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Despite Violence, U.S. Firms Expand in Mexico

 
 
 
 
 
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Newly hired workers, wearing yellow jerseys, were trained at Spellman High Voltage's second manufacturing plant, which makes X-ray components in Matamoros, Mexico.

When the latest bloody headlines from the drug war in Mexico reach headquarters in New York, Ken Chandler, the manager of an American electronics manufacturing plant here, jumps on the phone.

He is not begging to come home. He is begging to stay.

“We try to put them at ease, to say it is not time to pack up,” said Mr. Chandler, who oversees the company’s operations in this border city, where the military arrived last week to help purge drug cartel members from the police department.

Not that his employer, Spellman High Voltage, needs much assurance. Like a crop of other manufacturers at the border, including six companies in this city alone, Spellman is expanding its operations, with a new plant under construction after making a calculation that offers one of the starker paradoxes of these violent days in Mexico.

Despite the bleak outlook the drug war summons, the Mexican economy is humming along, not without warning signs, but growing considerably faster than that of the United States.

Even as drug organizations battle for turf around them, more TV sets are being assembled, car parts boxed up and electronic widgets soldered together in the large manufacturing plants here known as maquiladoras. The result is a boomlet in jobs in some of Mexico’s hardest-hit cities, a bright spot in an otherwise bleak stream of shootouts, departing small businesses and fear of random death.

Over all, jobs in Mexico’s manufacturing sector increased 8.2 percent to 1.8 million as of January, the most recent figures available, driven mostly by what Mexican officials called regaining health in the auto and electronics industries, the engine of the economy along the border. Even Ciudad Juárez, which has both the highest level of violence and the largest number of maquiladoras, added 1.3 percent more jobs, to 176,824.

Mostly American-owned and in border states, the plants import raw materials duty free and export assembled products, lowering the cost of goods in the United States and providing jobs that pay more than the Mexican average (typically $8 to $16 per day on the assembly line) but a lot less than American wages.

Some of the new or expanding plants come at the expense of plant closings in the United States. Electrolux, which makes washers, dryers and other home products, closed a plant in 2009 in Iowa but opened one in Juárez last month that is expected to employ 400 people.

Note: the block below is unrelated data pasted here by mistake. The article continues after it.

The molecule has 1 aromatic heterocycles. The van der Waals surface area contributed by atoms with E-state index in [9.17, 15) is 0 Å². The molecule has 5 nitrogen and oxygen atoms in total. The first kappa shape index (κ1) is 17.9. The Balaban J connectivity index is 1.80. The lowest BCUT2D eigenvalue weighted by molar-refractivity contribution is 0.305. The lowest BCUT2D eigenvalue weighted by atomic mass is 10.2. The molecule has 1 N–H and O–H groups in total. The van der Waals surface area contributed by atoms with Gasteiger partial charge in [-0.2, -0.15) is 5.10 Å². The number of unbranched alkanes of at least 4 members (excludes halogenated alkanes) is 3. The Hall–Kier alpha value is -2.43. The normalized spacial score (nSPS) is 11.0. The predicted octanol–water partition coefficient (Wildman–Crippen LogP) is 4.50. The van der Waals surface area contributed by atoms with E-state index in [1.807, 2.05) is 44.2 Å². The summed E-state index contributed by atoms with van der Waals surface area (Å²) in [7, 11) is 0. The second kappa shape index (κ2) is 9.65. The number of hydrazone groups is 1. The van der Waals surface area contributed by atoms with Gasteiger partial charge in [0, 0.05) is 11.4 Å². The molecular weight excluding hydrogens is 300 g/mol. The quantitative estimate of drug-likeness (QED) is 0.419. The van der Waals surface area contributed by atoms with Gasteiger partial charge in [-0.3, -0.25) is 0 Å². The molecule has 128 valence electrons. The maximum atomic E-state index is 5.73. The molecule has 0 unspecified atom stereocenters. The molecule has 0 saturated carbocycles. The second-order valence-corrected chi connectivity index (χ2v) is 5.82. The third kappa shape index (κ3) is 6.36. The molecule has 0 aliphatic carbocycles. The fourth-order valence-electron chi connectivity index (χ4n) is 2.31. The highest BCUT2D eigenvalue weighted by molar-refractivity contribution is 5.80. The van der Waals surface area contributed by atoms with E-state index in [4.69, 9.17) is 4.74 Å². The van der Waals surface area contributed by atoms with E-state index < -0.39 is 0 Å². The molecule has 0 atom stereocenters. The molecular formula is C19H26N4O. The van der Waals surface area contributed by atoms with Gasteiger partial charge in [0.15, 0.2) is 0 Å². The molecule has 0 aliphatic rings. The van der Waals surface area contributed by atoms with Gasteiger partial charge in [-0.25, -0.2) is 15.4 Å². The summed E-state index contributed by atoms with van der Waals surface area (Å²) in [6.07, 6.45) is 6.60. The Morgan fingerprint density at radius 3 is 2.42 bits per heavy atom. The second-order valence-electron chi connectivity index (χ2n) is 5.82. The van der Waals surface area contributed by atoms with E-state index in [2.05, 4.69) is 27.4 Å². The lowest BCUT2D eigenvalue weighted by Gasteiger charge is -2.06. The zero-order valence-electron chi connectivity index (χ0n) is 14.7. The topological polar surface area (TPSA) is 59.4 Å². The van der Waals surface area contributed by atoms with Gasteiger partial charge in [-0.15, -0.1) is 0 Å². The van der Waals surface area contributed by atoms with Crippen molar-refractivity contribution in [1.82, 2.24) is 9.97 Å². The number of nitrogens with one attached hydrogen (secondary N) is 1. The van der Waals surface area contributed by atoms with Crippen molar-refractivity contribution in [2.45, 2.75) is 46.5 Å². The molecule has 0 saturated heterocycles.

Others are from investors farther afield. Foxconn, a Taiwanese firm that makes iPhones, Dell computers and other electronics, is one of several Asian companies taking root. It opened a plant in Juárez last summer. Down the coast from here, Posco, a Korean steel manufacturer, has announced plans to expand its operations with a second plant that will employ 300 people by 2013. Several other companies plan to built or expand in other states as well.

The gains have not made up for losses during the global recession; many plants closed or have shed jobs for good, focusing on making their operations more efficient through automation and other measures, analysts said.

Still, border towns are showing some of their biggest signs of economic life in months. Over all, the Mexican economy, the second largest in Latin America after Brazil, grew 5.5 percent last year, its fastest pace in a decade, and is expected to grow 4.5 percent this year, driven largely by manufacturing as well as internal growth from an expanding middle class. The American economy, by contrast, is expected to grow between 2.7 percent and 2.9 percent in 2011, the Federal Reserve projected late last month.

Economists say Mexico’s growth would be even stronger without the cartel violence, which in the last five years has left more than 40,000 people dead, according to the count by national newspapers.

And given how central the American economy is to its welfare, Mexico could suffer if the recovery in the United States does not pick up speed. While trade with the United States hit a record last year of nearly $395 billion, foreign investment has lagged, suggesting that much of the job and economic growth is depending on existing businesses expanding or restarting production lines that had been waylaid by the recession.

The Bank of Mexico reports foreign investment was $17.7 billion last year, far off pre-recession levels of $25 billion and fed in good measure by a single transaction, the purchase of a one of the country’s largest beer companies by Heineken.

Monterrey, the country’s business and industrial hub, has exploded with violence in the past year, though even there, in the suburbs, some plants have expanded or announced plans to open. For better or worse, the plants are at once part of and apart from the communities that surround them, protected by tall fences, armed guards and cameras galore.

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